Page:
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Saint Joseph’s Hospital of Atlanta to Pay U.S. $26 Million to Settle False Claims Allegations

WASHINGTON – Saint Joseph’s Hospital of Atlanta Inc. and Saint Joseph’s Health System Inc. have agreed to pay the United States $26 million to settle allegations that the medical facility violated the False Claims Act with regard to billing for inpatient admissions and other services, the Justice Department announced today. The settlement resolves an investigation primarily focusing on Saint Joseph’s Hospital’s submission of Medicare claims from the years 2000 through 2005, where services that should have been billed as “outpatient visits” were charged at the higher rate as “inpatient admissions.”

The settlement covers claims submitted by Saint Joseph’s Hospital for short inpatient admissions, usually of one day or less but sometimes longer, where the services were such that they should have been billed on an outpatient “observation” basis or as an emergency room visit. It also covers claims where the hospital admitted patients for three days, without meeting the criteria for a covered admission, so the patients would qualify under Medicare payment rules for subsequent coverage for skilled nursing facility services. In addition, the settlement includes certain claims submitted by the hospital for inpatient admissions relating to placement of carotid artery stents, which were not covered under Medicare benefits.

The qui tam, or whistleblower lawsuit, was filed by Tami Ramsey, a former hospital employee. Ms. Ramsey, a registered nurse, will receive $4.94 million as her share of the recovery in the case.

“This significant settlement demonstrates our commitment to protect public funds from fraud and abuse,” said David E. Nahmias, U.S. Attorney for the Northern District of Georgia. “Every hospital that submits claims to the Medicare program must ensure that its services are billed appropriately. We will continue to vigorously pursue Medicare providers who disregard billing rules.”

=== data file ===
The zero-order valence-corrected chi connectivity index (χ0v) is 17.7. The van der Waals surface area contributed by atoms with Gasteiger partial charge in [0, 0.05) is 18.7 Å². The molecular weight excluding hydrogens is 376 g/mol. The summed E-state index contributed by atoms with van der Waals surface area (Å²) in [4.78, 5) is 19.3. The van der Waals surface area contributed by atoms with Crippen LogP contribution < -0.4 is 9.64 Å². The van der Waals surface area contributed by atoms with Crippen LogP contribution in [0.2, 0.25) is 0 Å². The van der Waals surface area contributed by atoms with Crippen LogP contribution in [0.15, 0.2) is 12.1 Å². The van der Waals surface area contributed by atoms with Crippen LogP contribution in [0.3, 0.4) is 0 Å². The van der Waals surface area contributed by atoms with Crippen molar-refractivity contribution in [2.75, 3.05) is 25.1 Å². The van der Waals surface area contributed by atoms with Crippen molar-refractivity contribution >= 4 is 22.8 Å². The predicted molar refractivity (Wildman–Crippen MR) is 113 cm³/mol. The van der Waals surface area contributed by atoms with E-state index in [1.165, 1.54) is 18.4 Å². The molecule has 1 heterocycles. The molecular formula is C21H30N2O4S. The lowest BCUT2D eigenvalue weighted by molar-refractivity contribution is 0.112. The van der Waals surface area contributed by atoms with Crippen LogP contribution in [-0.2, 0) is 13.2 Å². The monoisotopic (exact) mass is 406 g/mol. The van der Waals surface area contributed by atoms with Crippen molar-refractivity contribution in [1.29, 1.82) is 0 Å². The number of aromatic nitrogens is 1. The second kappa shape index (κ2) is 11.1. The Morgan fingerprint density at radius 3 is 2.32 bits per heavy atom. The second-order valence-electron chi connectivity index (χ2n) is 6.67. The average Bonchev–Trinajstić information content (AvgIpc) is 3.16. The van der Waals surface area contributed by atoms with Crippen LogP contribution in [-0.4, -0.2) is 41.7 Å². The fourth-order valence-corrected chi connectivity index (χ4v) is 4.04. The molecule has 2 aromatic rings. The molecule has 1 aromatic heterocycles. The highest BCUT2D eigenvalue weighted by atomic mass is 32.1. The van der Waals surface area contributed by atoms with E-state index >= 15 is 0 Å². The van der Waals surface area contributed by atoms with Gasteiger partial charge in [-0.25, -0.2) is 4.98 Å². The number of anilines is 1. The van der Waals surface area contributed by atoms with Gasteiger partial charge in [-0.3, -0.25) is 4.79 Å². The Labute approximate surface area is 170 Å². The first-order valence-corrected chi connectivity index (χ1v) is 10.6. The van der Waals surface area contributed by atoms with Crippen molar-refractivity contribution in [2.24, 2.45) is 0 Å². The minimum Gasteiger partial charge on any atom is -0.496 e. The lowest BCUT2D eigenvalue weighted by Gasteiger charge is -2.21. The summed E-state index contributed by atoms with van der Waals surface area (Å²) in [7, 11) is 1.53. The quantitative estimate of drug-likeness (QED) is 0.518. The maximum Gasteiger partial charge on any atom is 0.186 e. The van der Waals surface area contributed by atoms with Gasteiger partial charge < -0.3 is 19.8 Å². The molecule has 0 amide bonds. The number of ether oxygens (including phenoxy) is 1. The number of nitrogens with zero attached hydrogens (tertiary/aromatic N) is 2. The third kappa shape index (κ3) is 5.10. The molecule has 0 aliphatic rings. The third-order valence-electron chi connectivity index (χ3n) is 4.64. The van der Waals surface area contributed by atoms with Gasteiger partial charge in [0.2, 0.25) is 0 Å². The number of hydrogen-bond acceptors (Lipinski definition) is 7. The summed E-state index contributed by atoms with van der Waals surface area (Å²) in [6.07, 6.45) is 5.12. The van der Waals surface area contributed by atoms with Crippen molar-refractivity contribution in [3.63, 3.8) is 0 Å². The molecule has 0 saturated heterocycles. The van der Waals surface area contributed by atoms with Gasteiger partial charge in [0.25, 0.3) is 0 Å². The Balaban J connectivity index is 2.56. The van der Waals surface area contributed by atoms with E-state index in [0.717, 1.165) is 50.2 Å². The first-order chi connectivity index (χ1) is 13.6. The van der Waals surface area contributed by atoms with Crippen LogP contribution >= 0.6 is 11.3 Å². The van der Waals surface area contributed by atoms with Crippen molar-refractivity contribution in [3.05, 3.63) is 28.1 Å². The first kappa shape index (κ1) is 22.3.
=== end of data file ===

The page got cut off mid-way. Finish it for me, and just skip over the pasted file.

“Health care providers in the Medicare program have an obligation to turn square corners when dealing with the government,” said Jeffrey S. Bucholtz, the Acting Assistant Attorney General for the Civil Division. “This means that hospitals must go the extra mile to ensure that any claims for payment they submit to Medicare reflect the correct level of service.”

The United States has agreed to dismiss the lawsuit as a result of today’s settlement. As a condition of continued participation in federal health care programs, the Office of Inspector General (OIG) of the Department of Health and Human Services has required Saint Joseph’s Hospital and Health System to enter into a Corporate Integrity Agreement. The agreement subjects Saint Joseph’s to strict policies and procedures to ensure future compliance with applicable statutes and regulations that govern the use of federal health care funds.

“Any time a false claim is submitted for payment, the Medicare program suffers,” said U.S. Department of Health and Human Services Inspector General Daniel R. Levinson. “OIG will work closely with our law enforcement partners to identify and hold accountable providers who obtain crucial Medicare dollars through inappropriate billing.”

The investigation was jointly handled by the U.S. Attorney’s Office in Atlanta; the Commercial Litigation Branch of the Justice Department’s Civil Division; and the Department of Health and Human Services, Office of Inspector General.